John Adams and his family were living in the second house when he drafted the Massachusetts Constitution, the forerunner of the U.S. Constitution, and this is where Abigail wrote many of her famous letters during the Revolutionary War, reminding her husband to ‘remember the ladies.”
The family’s mansion with its beautiful gardens is the start of the tour. Known as the “Old House,” John Adams bought this dwelling from the Vassal-Borland family in 1787 and moved in shortly afterwards with his family. The Old House was home to four generations of the Adams family: two presidents, statesmen, authors, and scholars. It remained in the family until 1946, when the Adams Memorial Society donated the house, along with its contents and grounds, to the federal government.
While peacefully rocking on the porch of the mansion and waiting for Peg to finish her tour, I received a call from a client, Harry and David, the gourmet condiment people. We laughed and talked for a while . . . and I promised to eat three lobsters during the trip for my contact. It was difficult, but I did.
“The Old Households a vast collection of decorative arts, objects, furnishings, and memorabilia acquired over nearly 150 years by different family members at various times. Adjacent to the Old House is the Stone Library, which was constructed in 1870 by Charles Francis Adams, John and Abigail’s grandson.
Considered this country’s first presidential library, today the beautiful building houses 14,000 volumes accumulated by several generations of the family.”
Looking in my rearview mirror I saw Peg get off the trolley and walk toward the car. She was tired, however, I was refreshed. We left the historical site and headed to Harbor Express, which is next to the site of the U.S.S. Salem. The USS Salem CA-139 is now the world’s only preserved heavy cruiser. She is moored at her birthplace, the former Fore River Shipyard.
“Ordered by the US Navy on 14 June 1943, USS Salem (CA 139) was laid down on 4 July 1945 at the Bethlehem Steel Company’s Quincy Yard in Quincy, MA and launched on 25 March 1947. She was commissioned at the Boston Navy Yard on 14 May 1949.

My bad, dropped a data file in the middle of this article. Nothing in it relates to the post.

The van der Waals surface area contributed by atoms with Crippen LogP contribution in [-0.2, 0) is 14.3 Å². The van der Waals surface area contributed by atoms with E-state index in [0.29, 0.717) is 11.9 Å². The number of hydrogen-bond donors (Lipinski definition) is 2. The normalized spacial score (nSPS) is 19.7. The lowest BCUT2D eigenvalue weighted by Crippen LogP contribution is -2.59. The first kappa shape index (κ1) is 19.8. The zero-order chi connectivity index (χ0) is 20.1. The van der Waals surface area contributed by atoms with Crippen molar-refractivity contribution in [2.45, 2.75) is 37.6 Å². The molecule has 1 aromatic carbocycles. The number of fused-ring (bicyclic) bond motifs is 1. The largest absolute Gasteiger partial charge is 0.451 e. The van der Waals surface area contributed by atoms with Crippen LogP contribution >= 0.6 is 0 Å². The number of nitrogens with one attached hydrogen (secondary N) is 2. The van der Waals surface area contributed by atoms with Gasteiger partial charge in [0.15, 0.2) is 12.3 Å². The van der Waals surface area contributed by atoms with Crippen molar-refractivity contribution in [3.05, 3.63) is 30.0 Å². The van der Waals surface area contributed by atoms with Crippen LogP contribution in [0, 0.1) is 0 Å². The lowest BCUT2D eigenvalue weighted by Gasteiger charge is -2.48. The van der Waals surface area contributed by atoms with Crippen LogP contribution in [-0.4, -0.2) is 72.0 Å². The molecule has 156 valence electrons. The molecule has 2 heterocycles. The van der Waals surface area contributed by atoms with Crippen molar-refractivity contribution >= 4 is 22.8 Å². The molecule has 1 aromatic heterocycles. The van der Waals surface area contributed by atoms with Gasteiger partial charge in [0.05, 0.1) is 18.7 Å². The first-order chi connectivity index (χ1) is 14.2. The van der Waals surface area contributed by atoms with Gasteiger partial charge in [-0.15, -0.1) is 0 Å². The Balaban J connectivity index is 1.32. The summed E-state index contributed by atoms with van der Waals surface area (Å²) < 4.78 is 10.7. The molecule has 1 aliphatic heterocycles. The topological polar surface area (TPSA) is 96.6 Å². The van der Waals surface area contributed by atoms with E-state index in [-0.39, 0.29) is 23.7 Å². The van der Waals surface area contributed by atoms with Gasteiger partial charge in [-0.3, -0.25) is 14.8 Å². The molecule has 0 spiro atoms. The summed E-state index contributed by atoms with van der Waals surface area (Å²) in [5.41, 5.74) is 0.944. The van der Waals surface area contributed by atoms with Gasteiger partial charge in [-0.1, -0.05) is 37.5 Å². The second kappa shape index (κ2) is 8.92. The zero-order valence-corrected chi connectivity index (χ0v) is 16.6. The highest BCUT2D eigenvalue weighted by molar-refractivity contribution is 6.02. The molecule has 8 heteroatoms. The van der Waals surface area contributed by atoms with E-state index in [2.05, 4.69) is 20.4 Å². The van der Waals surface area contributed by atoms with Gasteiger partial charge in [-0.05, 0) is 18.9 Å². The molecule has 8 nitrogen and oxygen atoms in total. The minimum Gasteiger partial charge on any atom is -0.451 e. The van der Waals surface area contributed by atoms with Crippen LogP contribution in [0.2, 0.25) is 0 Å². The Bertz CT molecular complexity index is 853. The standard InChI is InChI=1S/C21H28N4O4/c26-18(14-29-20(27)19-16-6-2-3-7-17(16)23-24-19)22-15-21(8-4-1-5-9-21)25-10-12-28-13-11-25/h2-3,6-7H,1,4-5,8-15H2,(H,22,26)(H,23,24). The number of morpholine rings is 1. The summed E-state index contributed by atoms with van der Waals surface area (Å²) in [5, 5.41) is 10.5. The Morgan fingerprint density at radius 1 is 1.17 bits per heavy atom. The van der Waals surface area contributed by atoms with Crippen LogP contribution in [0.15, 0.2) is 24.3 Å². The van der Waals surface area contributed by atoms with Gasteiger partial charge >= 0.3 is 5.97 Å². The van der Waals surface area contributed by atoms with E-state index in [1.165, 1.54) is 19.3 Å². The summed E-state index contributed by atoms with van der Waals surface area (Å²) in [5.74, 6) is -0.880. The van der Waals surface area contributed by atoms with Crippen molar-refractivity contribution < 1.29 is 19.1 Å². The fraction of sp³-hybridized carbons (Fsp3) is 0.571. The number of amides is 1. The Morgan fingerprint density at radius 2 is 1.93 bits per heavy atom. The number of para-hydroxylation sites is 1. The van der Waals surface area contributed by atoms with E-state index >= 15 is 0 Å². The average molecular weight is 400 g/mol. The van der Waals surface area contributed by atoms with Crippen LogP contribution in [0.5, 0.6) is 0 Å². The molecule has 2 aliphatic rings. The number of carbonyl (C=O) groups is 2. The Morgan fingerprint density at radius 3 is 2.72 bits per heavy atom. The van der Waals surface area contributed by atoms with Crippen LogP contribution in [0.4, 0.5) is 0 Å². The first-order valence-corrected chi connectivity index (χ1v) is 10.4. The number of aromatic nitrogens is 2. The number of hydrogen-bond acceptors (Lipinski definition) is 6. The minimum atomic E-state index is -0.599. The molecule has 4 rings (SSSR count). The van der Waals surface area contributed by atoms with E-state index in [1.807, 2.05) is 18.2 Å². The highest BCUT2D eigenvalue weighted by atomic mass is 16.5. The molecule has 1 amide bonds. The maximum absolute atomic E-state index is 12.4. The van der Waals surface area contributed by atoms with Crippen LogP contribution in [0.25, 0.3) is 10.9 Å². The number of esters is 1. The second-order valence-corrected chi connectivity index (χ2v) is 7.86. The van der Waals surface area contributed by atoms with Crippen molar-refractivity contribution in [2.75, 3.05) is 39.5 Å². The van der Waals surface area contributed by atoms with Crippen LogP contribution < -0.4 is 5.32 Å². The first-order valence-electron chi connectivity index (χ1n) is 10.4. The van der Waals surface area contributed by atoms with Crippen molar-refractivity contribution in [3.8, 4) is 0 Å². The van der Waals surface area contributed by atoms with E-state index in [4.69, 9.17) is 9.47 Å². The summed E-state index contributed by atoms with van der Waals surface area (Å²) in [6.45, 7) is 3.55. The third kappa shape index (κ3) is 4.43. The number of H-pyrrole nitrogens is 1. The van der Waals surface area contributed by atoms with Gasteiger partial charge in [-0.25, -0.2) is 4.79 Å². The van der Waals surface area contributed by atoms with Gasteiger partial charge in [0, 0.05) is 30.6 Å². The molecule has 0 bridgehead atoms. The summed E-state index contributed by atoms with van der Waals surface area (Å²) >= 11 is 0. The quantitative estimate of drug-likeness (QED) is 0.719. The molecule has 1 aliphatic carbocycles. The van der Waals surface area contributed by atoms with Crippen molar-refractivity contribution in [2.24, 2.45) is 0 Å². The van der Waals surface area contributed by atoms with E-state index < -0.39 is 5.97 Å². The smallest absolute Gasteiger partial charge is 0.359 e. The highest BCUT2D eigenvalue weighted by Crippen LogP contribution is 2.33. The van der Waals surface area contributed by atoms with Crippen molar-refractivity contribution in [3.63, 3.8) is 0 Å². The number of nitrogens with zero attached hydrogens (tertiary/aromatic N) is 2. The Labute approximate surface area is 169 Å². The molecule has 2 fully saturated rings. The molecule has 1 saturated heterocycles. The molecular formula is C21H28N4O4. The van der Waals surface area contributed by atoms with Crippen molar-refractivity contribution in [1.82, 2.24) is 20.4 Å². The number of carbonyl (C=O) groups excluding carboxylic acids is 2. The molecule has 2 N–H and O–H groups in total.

U.S.S. Salem served a distinguished 10-year career as flagship of the US Sixth Fleet in the Mediterranean and the Second Fleet in the Atlantic. During her career she served as host to such notables as the US Ambassador to Spain, John D. Lodge; the Honorable Thomas S. Gates, Undersecretary of the Navy; Admiral Arleigh A. Burke, USN, Chief of Naval Operations; the Shah of Iran; the President of Lebanon and the King and Queen of Greece.
Although Salem never fired her mighty guns in anger, her very presence served as a stimulus for peace during those troubled times that came to be called the Cold War. She served as a Lady of Diplomacy, rather than as a means of exerting brute force.”
Before Al and I were kicked off the cruiser, we stepped inside one of the main turrets. I can’t imagine the massive damage that must have been done to the inner ears of anyone inside the main gun like that. There is even an alarm bell inside. When that went off it had to deafen anyone inside. These guns fire eight-inch shells weighing about 240 pounds at a distance of up to 18 miles. It was fun turning some of the controls inside the turret, but during a time of war, I bet the walls seemed to get closer and closer. I could almost feel the pressure . . . and we still had the door open. We said goodbye to a friendly volunteer working on the deck (the volunteers are building a haunted ship for Halloween to raise money for the Sea Scouts).